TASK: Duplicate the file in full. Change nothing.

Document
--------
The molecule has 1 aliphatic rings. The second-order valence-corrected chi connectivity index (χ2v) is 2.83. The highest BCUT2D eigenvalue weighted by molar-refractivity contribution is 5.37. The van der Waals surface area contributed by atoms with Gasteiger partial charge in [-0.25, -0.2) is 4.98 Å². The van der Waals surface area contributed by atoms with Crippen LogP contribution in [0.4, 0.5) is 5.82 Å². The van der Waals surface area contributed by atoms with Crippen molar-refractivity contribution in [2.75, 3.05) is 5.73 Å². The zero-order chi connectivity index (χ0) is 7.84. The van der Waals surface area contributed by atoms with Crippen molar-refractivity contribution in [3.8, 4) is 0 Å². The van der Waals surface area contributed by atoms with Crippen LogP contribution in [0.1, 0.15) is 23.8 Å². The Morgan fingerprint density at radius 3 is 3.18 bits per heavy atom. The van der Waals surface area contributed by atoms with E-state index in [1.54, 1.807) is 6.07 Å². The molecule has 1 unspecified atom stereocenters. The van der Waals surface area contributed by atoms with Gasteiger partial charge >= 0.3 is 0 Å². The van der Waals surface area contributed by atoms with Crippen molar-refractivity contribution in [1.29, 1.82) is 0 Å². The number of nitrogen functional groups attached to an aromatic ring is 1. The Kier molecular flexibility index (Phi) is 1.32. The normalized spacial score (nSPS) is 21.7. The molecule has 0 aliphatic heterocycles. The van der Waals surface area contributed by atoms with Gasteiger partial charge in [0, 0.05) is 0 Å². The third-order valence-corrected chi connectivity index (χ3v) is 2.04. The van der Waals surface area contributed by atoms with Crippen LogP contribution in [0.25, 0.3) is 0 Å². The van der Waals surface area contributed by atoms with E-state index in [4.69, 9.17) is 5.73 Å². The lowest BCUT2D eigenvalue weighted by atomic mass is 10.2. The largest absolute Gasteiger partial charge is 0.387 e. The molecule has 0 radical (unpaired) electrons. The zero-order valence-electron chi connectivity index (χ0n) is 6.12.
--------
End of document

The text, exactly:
The molecule has 1 aliphatic rings. The second-order valence-corrected chi connectivity index (χ2v) is 2.83. The highest BCUT2D eigenvalue weighted by molar-refractivity contribution is 5.37. The van der Waals surface area contributed by atoms with Gasteiger partial charge in [-0.25, -0.2) is 4.98 Å². The van der Waals surface area contributed by atoms with Crippen LogP contribution in [0.4, 0.5) is 5.82 Å². The van der Waals surface area contributed by atoms with Crippen molar-refractivity contribution in [2.75, 3.05) is 5.73 Å². The zero-order chi connectivity index (χ0) is 7.84. The van der Waals surface area contributed by atoms with Crippen molar-refractivity contribution in [3.8, 4) is 0 Å². The van der Waals surface area contributed by atoms with Crippen LogP contribution in [0.1, 0.15) is 23.8 Å². The Morgan fingerprint density at radius 3 is 3.18 bits per heavy atom. The van der Waals surface area contributed by atoms with E-state index in [1.54, 1.807) is 6.07 Å². The molecule has 1 unspecified atom stereocenters. The van der Waals surface area contributed by atoms with Gasteiger partial charge >= 0.3 is 0 Å². The van der Waals surface area contributed by atoms with Crippen molar-refractivity contribution in [1.29, 1.82) is 0 Å². The number of nitrogen functional groups attached to an aromatic ring is 1. The Kier molecular flexibility index (Phi) is 1.32. The normalized spacial score (nSPS) is 21.7. The molecule has 0 aliphatic heterocycles. The van der Waals surface area contributed by atoms with Gasteiger partial charge in [0, 0.05) is 0 Å². The third-order valence-corrected chi connectivity index (χ3v) is 2.04. The van der Waals surface area contributed by atoms with Crippen LogP contribution in [0.25, 0.3) is 0 Å². The van der Waals surface area contributed by atoms with E-state index in [4.69, 9.17) is 5.73 Å². The lowest BCUT2D eigenvalue weighted by atomic mass is 10.2. The largest absolute Gasteiger partial charge is 0.387 e. The molecule has 0 radical (unpaired) electrons. The zero-order valence-electron chi connectivity index (χ0n) is 6.12.